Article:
Stacey Swimme

Innovative Thinking On The Sex Industry & Social Justice

Archive for the category “Feminism”

Sex Workers and Feminists Unite! (5 of 6)

Excerpted from a post I contributed at Sex In The Public Square on February 25th, 2008.

Feminists?

Women have been at the forefront of raising awareness about human trafficking and the economic exploitation of women. Sadly, there is conflict among feminists in developed nations. The conflict is a result of a generation divide as well as differences in attitudes toward sex, gender and sexuality. This often results in the exclusion of sex workers, immigrant workers, transgender women and young women in forming an effective response to human trafficking. This practice of exclusion is making the battle to change bad policies affecting women’s health increasingly difficult.

It also means that the anti-choice political forces don’t have to put as much effort into restricting access to birth control and safe, legal abortions because women are divided and working against each other rather than together. This division is killing the women’s movement and will have terrible domino effects for future generations of women and girls.

Most feminists fully support a woman’s right to choose on all matters of sexuality and understand that one woman’s choice to say ‘yes’ does not compromise another woman’s right to say ‘no.’ We have to question the motives of those who are the loudest and most influential in the human trafficking debate:

“Mainstream feminists like to say [Bush is] anti-woman, but by supporting the abolitionist work against the global sex trade, he has done more for women and girls than any other president I can think of. . . . Years from now, when the anti-Bush hysteria has died away, I believe he will be recognized as a true advocate for women’s freedom and human rights.” –Donna Hughes National Review (January 26, 2006)

Feminists know that when it comes to abortion and women’s rights, religious fundamentalists and the Bush administration in particular are not our friends. Why would any feminist claim that Bush has done “…more for women and girls than any other president I can think of…?” The first thing that Bush did when he got into office was re-implement the global gag-rule on abortion that limited funding to organizations who provide a variety of health and prevention services to women globally. [President Obama repealed that ban upon entering office.] Because of the limited funding, these organizations are unable to provide a wide variety of health services including counseling, condom distribution and well-woman care.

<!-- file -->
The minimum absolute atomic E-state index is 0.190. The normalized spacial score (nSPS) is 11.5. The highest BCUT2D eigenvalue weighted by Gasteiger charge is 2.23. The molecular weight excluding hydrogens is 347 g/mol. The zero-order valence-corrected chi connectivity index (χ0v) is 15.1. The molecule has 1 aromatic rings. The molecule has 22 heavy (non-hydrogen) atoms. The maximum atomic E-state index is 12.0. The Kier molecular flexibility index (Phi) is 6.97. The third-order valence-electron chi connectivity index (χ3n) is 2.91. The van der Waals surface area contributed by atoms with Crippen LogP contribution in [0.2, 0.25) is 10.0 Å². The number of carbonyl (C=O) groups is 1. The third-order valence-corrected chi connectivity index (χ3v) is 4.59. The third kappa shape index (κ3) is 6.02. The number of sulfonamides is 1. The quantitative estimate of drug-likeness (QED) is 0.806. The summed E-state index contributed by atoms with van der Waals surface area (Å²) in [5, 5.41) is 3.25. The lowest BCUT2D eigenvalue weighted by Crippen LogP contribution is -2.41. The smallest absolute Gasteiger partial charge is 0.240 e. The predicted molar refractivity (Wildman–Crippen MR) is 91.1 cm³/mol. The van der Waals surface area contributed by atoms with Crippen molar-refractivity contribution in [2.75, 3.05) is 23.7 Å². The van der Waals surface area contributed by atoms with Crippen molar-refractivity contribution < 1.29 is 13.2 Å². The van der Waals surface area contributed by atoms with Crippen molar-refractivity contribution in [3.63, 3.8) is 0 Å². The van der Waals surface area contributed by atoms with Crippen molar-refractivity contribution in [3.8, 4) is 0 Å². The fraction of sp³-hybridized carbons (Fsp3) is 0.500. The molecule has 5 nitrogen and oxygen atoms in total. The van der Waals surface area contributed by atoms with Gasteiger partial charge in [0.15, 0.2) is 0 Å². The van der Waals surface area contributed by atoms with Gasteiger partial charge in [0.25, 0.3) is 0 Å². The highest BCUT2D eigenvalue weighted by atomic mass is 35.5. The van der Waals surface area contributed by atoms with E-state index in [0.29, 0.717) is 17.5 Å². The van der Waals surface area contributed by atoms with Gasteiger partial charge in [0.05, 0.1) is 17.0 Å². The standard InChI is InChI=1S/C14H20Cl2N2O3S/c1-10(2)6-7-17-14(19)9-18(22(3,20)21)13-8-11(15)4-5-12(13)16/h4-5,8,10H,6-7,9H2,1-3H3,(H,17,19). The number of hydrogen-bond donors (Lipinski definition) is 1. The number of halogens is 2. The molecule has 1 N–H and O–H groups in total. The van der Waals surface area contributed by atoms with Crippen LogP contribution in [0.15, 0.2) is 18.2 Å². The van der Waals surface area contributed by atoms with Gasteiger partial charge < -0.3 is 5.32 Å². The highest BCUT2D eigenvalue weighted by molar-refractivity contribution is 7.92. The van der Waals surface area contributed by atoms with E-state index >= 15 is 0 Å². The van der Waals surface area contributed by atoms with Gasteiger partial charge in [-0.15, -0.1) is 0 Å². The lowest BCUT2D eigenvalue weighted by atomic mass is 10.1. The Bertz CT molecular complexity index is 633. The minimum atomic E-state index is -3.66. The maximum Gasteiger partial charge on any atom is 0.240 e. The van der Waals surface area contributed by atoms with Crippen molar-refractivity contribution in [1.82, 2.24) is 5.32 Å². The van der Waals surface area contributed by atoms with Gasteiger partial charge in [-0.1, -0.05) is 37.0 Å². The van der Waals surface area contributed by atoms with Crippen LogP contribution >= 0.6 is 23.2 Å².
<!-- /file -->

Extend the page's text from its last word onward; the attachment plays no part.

The anti-choice forces understand that by lumping prostitution into the abortion debate they can persuade women to abandon their right to choose for the sake of prohibiting prostitution- at least from an economic standpoint. PEPFAR is just one example of how the right to choose and the right to charge are both being attacked by the same anti-woman forces that keep Plan B from being sold in some pharmacies and the same forces attempting to require minors to get a parent’s signature in order to access safe and legal abortions. Feminists have to reconsider our attitudes toward sexuality, promiscuity and monogamy to adopt a more inclusive approach. If we don’t work together, we all lose.

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Ethicist Reports: Prostitution is Not Harmful

Aspiring philosopher and ethicist Ole Martin Moen of The University of Oslo, Norway published a paper last week entitled “Is Prostitution Harmful?” in the Journal of Medical Ethics. It seems this question has been asked repeatedly in many academic and social environments. Moen’s 8 page response to this question revisits many of the same tired arguments that academics, activists and feminists have already discussed ad nauseam, however, he has a fresh framing of a few perspectives that I find are useful to repeat over and over again until academia, feminism and society at large are able to accept them as truths, despite their moral and philosophical resistance to the facts. I’ll highlight some of them here and if you’d like to review the full article, here’s the PDF.

I believe food and sex are related, if not directly then metaphorically. Regarding casual sex and the “cheapening” of sex if not for romantic purposes, Moen writes: